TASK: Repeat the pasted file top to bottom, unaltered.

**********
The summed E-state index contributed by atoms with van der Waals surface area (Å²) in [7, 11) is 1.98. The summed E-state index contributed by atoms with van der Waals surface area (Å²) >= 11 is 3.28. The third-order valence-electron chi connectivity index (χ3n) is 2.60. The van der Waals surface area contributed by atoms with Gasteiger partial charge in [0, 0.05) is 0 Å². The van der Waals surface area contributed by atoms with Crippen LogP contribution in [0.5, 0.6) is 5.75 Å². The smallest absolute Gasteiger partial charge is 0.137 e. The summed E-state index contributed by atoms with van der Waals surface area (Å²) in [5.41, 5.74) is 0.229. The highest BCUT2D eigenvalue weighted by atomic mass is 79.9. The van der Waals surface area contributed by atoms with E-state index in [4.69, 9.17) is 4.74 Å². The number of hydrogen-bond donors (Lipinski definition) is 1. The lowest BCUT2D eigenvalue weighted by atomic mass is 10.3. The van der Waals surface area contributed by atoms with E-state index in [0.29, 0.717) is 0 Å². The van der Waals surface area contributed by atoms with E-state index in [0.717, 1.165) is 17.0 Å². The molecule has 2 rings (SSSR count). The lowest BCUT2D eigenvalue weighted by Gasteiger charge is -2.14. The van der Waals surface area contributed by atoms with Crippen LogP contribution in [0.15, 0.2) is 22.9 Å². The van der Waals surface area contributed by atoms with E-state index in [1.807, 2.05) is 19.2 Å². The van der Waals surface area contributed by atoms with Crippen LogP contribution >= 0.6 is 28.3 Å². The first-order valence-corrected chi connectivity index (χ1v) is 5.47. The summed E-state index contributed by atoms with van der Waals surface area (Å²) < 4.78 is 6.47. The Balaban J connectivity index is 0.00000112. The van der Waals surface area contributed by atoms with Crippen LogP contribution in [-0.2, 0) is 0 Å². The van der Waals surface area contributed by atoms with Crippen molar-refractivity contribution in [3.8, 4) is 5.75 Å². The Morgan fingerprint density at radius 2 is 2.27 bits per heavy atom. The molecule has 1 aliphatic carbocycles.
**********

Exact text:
The summed E-state index contributed by atoms with van der Waals surface area (Å²) in [7, 11) is 1.98. The summed E-state index contributed by atoms with van der Waals surface area (Å²) >= 11 is 3.28. The third-order valence-electron chi connectivity index (χ3n) is 2.60. The van der Waals surface area contributed by atoms with Gasteiger partial charge in [0, 0.05) is 0 Å². The van der Waals surface area contributed by atoms with Crippen LogP contribution in [0.5, 0.6) is 5.75 Å². The smallest absolute Gasteiger partial charge is 0.137 e. The summed E-state index contributed by atoms with van der Waals surface area (Å²) in [5.41, 5.74) is 0.229. The highest BCUT2D eigenvalue weighted by atomic mass is 79.9. The van der Waals surface area contributed by atoms with E-state index in [4.69, 9.17) is 4.74 Å². The number of hydrogen-bond donors (Lipinski definition) is 1. The lowest BCUT2D eigenvalue weighted by atomic mass is 10.3. The van der Waals surface area contributed by atoms with E-state index in [0.29, 0.717) is 0 Å². The van der Waals surface area contributed by atoms with E-state index in [0.717, 1.165) is 17.0 Å². The molecule has 2 rings (SSSR count). The lowest BCUT2D eigenvalue weighted by Gasteiger charge is -2.14. The van der Waals surface area contributed by atoms with Crippen LogP contribution in [0.15, 0.2) is 22.9 Å². The van der Waals surface area contributed by atoms with E-state index in [1.807, 2.05) is 19.2 Å². The van der Waals surface area contributed by atoms with Crippen LogP contribution >= 0.6 is 28.3 Å². The first-order valence-corrected chi connectivity index (χ1v) is 5.47. The summed E-state index contributed by atoms with van der Waals surface area (Å²) < 4.78 is 6.47. The Balaban J connectivity index is 0.00000112. The van der Waals surface area contributed by atoms with Crippen LogP contribution in [-0.2, 0) is 0 Å². The van der Waals surface area contributed by atoms with Crippen molar-refractivity contribution in [3.8, 4) is 5.75 Å². The Morgan fingerprint density at radius 2 is 2.27 bits per heavy atom. The molecule has 1 aliphatic carbocycles.